Mexico reports highest murder rate on record

Soaring levels of drug-related violence made 2017 Mexico's most murderous year on record, according to ...

Posted: Jan 23, 2018 3:32 AM
Updated: Jan 23, 2018 3:32 AM

Soaring levels of drug-related violence made 2017 Mexico's most murderous year on record, according to government statistics released Sunday.

There were 25,339 homicides in Mexico last year, a 23% jump from 2016 and the highest number since at least 1997, the year the government began tracking the data. Overall, murders in Mexico had been declining in recent years, reaching a low of 15,520 in 2014. But officials say a surge in drug-related crime reversed that trend.

Many parts of western Mexico, including the states of Guerrero, Jalisco, Sinaloa and Baja California Sur, have been caught up in violence between competing drug cartels.

The country has also become -- outside of the world's war zones -- one of the most dangerous places for journalists.

Last year six journalists were killed in Mexico, according to the Committee to Protect Journalists, a US nonprofit. That was the highest number since at least 1992. Since that year more than 40 journalists have been killed in the country.

Security and crime hot election issues

In Guerrero -- the state where Acapulco is located -- murders rose to 2,316 last year, about the same as 2016, but up from 1,514 in 2014. In Sinaloa, the former turf of notorious, imprisoned drug lord Joaquin "El Chapo" Guzman, homicides in 2017 soared 39% over last year to 1,332.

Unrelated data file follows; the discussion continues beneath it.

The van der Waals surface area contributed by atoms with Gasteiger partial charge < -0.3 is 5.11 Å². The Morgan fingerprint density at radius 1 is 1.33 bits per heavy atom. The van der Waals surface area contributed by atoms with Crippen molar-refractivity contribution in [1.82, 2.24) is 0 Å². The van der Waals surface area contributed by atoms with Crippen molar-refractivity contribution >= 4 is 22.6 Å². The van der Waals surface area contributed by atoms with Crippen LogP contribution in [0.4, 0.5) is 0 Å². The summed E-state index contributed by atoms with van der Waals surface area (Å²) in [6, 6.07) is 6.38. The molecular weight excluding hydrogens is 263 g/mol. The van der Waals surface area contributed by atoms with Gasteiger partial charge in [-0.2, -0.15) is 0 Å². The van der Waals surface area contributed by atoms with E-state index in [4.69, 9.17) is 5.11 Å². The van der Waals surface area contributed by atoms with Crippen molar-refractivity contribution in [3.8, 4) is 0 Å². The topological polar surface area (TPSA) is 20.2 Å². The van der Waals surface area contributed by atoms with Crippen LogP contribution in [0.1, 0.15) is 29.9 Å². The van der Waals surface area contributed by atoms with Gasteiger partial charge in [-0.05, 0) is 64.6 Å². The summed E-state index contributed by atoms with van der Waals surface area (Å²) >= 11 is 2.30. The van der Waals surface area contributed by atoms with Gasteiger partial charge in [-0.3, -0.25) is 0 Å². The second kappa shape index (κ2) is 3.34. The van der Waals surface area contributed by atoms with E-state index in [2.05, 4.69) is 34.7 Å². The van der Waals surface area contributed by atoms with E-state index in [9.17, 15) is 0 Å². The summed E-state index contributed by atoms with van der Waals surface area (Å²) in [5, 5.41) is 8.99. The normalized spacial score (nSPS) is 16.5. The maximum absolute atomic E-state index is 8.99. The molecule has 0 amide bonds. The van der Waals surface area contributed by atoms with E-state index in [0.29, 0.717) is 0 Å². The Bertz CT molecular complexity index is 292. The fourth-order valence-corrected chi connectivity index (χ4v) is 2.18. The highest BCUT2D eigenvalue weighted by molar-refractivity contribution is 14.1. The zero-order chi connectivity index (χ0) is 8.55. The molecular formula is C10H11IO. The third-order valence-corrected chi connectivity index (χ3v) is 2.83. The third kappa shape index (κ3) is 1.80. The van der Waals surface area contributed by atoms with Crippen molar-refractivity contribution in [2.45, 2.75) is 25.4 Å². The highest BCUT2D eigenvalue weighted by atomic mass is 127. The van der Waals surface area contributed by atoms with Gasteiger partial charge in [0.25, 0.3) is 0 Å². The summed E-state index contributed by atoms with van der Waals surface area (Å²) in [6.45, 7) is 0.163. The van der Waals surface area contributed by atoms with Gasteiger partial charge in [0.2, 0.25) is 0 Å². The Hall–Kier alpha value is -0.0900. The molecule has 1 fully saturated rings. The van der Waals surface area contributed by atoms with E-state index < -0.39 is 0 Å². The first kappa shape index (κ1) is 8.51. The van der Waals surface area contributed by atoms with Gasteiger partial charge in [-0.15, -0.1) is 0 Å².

In Baja California Sur, an area filled with popular tourist destinations such as Cabo San Lucas, the number of murders nearly tripled last year to 560.

Security and crime look set to be among the top issues in Mexico's presidential campaign season, which officially begins in March.

The election is July 1. President Enrique Pe-a Nieto can't run again due to term limits. He and his political party have been heavily criticized for their inability to tame drug-related crime.

His administration has also called on the United States to help more, arguing that Americans' demand for drugs is partly fueling the crime.

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